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Sceptisim over Boris Johnson’s promises environment and climate

The Conversation 13th Dec 2019, Rebecca Willis: Climate change had a higher profile in the UK election campaign than ever before, with parties competing hard over their offer to concerned voters.

But this was a debate that the Conservatives – who won a landslide majority – largely stood back from. Their manifesto was light on detail compared to the other parties, and Boris Johnson chose not to take part in the first ever UK televised leaders’ debate on climate.

Conservative candidates were conspicuous by their absence in local climate
hustings, too. Neither was climate mentioned in their legislative plan for
the first hundred days. The Conservative government did legislate for a net
zero carbon emissions target back in June, following the advice of the
Committee on Climate Change. And there was an explicit manifesto pledge to
deliver on this target, with no signs of backtracking.

In his speech to the party faithful on the morning of his election, Johnson declared his ambition to “make this country the cleanest, greenest on Earth, with the most far-reaching environmental programme”, adding: And you the people of this country voted to be carbon-neutral in this election – you voted to be carbon-neutral by 2050. And we’ll do it.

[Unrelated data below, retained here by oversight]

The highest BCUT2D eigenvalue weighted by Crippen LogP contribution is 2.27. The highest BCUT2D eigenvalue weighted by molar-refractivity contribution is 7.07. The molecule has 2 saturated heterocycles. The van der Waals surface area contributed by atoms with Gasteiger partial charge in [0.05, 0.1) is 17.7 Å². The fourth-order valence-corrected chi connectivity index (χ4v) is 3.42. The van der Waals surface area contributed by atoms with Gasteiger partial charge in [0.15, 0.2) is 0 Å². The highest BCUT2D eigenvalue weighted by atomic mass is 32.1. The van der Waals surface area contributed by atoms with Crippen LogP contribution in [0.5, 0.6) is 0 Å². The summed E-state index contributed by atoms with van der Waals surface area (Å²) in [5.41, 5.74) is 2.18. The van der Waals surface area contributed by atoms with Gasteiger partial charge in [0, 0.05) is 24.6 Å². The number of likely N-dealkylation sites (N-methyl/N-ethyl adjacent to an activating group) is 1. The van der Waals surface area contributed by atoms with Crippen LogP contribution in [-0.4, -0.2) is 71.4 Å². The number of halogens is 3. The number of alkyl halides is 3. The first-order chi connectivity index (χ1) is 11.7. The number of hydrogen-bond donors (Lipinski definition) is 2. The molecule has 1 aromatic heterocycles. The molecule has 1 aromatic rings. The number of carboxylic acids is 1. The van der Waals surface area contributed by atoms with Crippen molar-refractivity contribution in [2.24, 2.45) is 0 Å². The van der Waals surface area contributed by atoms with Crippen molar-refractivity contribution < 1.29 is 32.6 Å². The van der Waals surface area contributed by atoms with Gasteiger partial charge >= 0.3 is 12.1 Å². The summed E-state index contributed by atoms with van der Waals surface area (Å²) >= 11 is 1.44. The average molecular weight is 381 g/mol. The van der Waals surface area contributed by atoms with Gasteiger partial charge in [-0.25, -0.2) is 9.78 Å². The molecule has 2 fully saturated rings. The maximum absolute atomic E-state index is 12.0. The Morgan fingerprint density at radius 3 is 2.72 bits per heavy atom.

But targets don’t reduce carbon. Policies do. And despite its much-admired Climate Change Act, the UK’s policy record lately has not been good. The Committee on Climate Change have repeatedly warned that the UK is off track to meet future commitments, a verdict shared by the independent Climate Action Tracker project, which assesses each country’s performance against the Paris Agreement. It rated the UK as “insufficient”, with policies compatible
with a 3°C world – not the 1.5°C level that we desperately need.

If the new government is serious about its commitment, it will have to signal this soon, and with confidence. Steps that it could and should take straight
away include: instigating a swift review of governance for net-zero, giving
responsibility and resources to other government departments, and,
crucially, to local areas, to deliver on carbon strategy; prioritising
climate and environmental protection in negotiations for a trading
relationship with the European Union; moving quickly to consult on a
phase-out date for petrol and diesel vehicles, as promised in its
manifesto; removing the de facto ban on onshore wind energy, which the
Committee on Climate Change advised needs to increase in capacity by 1GW a
year; confirming its opposition to fracking, and making its moratorium
permanent; pledging to formally consider the results of the national
citizens’ assembly on climate change, Climate Assembly UK, due to report
in 2020.

December 16, 2019 - Posted by | climate change, politics, UK

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